You can see an example where we have two people, Bob (30) and Alice (20). Alice will invest for the next 35 years however Bob keeps his money in the bank for the first 10 years and then invests it for the next 25 years. For illustrative purposes, I have used 1.5% interest that Bob will receive for the first 10 years and I have kept the monthly contribution the same for both. Alice and Bob are both starting with an initial amount of £7,600. Alice starts investing when she is 20 and for the next 20 years, she regularly adds £250 a month and then stops her regular contribution for the last 15 years. Bob, on the other hand continues making monthly contributions throughout the 35 year period.


Bob and Alice comparison of investment












*In the end Alice makes a total payment + principal amount of £67,600 which has a future value of £431,219 compared to Bob who has payment + principal amount of £146,148 and a future value of £419,090. You can see Alice’s portfolio is valued £12,129 higher than Bob’s and in that period she also invests £78,548 less than Bob. The earlier you start, the less you have to contribute and if Bob was to start investing in his 40s, he would need to invest far more money to catch-up with Alice.


4. Reading books related to investing

When I was growing up one thing I didn’t do was read books related to finance. There are so many books out there with timeless principles on saving and investing. I wish I came across some of these books earlier in my life such as the “Richest man in Babylon” which highlights the importance of saving 10 percent of everything you earn, paying yourself first and not confusing expenses with desires. The book mentions something really valuable about improving your skills because wealth is the result of a steady income. In addition, there are so many other excellent advice given such as surrounding yourself with people familiar with money, being cautious who you take advice from i.e. only use experts in the field of finance and don’t spend your money as soon as you earn in. I think the one thing I try to remember from the book is to also enjoy life whilst you are here and don’t overstrain yourself in order to save everything.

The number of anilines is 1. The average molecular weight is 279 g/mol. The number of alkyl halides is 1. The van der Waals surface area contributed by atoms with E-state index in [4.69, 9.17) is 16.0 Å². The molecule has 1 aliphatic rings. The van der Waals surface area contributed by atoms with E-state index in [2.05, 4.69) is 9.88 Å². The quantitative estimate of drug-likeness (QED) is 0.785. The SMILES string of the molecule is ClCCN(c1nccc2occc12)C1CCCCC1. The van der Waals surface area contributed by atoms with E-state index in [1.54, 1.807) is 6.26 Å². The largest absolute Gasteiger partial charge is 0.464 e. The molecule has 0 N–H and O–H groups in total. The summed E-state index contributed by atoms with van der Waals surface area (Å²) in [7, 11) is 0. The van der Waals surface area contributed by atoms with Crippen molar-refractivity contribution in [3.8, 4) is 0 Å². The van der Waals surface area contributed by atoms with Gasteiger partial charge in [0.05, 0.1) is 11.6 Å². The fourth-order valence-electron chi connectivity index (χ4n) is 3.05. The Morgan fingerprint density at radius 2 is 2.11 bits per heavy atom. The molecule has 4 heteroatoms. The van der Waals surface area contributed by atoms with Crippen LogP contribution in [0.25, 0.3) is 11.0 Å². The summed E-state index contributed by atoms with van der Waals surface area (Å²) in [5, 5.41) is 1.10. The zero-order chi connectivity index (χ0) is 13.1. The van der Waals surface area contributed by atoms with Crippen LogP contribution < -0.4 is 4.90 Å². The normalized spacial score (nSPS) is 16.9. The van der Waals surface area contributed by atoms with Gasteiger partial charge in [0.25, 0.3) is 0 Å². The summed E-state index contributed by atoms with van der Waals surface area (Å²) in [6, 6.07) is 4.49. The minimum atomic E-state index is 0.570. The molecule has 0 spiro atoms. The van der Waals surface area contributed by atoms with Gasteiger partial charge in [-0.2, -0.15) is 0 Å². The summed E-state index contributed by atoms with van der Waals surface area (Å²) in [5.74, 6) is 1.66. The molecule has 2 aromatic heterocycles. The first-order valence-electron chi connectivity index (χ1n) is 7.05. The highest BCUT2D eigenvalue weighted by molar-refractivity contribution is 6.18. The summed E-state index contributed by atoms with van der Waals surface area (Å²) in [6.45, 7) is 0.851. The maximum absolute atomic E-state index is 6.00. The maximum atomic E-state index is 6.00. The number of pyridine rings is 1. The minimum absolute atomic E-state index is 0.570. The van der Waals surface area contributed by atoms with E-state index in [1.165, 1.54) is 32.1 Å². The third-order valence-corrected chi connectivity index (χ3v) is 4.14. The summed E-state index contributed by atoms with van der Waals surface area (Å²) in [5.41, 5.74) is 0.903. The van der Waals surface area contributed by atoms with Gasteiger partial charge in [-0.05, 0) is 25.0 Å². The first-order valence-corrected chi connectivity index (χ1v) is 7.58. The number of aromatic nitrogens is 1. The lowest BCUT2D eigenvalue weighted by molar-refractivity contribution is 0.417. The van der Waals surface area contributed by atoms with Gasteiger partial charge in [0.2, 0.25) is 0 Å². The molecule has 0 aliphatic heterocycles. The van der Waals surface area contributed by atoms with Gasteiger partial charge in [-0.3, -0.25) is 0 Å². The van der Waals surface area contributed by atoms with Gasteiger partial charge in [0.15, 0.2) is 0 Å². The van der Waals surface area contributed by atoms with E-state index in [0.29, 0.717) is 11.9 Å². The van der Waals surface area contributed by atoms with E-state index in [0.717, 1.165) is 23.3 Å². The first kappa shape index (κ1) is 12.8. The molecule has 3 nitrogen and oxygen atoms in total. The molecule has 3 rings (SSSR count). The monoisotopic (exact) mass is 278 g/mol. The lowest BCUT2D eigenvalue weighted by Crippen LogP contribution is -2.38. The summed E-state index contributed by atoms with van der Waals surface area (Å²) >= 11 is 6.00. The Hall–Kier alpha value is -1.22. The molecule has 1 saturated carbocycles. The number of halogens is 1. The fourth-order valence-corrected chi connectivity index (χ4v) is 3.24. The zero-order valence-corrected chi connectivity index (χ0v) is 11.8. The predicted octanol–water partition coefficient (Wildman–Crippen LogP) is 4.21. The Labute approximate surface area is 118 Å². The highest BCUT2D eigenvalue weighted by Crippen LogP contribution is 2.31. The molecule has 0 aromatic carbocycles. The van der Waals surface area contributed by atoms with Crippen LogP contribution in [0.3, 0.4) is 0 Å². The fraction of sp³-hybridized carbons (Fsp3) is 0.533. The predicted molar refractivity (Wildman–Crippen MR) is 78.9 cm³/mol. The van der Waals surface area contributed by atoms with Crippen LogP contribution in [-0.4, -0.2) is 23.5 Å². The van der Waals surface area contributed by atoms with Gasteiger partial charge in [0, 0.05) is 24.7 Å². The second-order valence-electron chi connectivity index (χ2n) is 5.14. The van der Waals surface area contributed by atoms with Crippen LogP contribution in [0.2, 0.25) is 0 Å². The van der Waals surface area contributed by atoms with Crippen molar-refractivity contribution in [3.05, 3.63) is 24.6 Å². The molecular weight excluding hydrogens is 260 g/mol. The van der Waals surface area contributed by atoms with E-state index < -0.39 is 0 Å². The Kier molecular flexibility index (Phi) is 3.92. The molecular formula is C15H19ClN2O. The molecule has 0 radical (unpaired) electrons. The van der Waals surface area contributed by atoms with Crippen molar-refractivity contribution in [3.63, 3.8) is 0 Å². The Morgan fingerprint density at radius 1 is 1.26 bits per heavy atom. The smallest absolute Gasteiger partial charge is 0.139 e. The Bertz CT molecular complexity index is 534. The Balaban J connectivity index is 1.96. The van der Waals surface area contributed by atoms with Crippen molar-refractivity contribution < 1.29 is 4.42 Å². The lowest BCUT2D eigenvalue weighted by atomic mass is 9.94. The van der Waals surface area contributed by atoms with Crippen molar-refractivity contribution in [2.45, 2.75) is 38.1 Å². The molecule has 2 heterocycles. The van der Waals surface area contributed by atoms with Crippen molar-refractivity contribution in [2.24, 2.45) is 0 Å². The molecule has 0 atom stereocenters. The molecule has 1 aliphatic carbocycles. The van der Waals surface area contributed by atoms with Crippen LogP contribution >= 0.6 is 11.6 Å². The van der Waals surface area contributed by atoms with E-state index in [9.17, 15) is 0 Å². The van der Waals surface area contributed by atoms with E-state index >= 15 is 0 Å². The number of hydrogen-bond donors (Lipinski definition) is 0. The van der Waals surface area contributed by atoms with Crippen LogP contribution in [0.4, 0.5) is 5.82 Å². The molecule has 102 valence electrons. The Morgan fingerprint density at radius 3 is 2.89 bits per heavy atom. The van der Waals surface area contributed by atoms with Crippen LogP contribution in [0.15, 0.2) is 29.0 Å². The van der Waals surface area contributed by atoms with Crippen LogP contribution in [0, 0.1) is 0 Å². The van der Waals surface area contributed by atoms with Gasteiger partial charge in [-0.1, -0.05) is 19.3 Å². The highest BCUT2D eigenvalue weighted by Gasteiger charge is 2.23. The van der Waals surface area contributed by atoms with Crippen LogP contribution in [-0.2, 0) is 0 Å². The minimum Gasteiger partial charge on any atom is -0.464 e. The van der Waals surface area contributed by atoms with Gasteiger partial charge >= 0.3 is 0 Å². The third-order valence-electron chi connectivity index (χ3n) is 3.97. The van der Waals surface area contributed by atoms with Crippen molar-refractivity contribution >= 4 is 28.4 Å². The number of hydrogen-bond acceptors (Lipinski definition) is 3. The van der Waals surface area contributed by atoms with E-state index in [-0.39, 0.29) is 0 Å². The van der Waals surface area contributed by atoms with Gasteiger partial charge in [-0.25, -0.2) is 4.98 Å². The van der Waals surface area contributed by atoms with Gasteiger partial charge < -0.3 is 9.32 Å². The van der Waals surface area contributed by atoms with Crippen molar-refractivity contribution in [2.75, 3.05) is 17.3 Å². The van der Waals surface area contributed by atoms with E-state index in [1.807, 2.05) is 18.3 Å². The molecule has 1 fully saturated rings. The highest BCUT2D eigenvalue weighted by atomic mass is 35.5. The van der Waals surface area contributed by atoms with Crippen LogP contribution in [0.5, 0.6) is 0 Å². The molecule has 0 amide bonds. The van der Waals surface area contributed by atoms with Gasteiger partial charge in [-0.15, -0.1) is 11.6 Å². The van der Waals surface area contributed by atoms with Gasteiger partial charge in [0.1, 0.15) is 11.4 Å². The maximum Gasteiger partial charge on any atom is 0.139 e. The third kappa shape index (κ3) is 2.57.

Debt is also a topic covered and the advice given is to pay debt with the smallest first, focusing on those with the highest interest as well. Other books I wish I had come across when I was young are Rich dad poor dad and the millionaire next door.

5. Starting a SIPP account.

The first time I came across a pension was when I first started my job as a web developer. If I could start again, I would get my parents to open a Junior SIPP pension at the age of 16 or even younger. They could then contribute money into that account and the government would add a 25% bonus. For example, the maximum amount that could be added is £240 a month which gives an annual limit of £2,880. When the relief is added, the sum rises to £300 month, an uplift of £60 per month, which will give you a final amount of £3,600 per year. The bonus makes a huge difference and over the time compounding will also take place. The limitation with this type of account is that you can only withdraw money from the age of 57. On the plus side, you are planning for your child’s future and giving them a head start. It means once they reach the age of 30, they don’t have to contribute a lot of money and they can still end up with a really healthy pension. The key thing here is time and the difference it can make.

  • “illustrative purpose only. Past performance not an indication of future performance”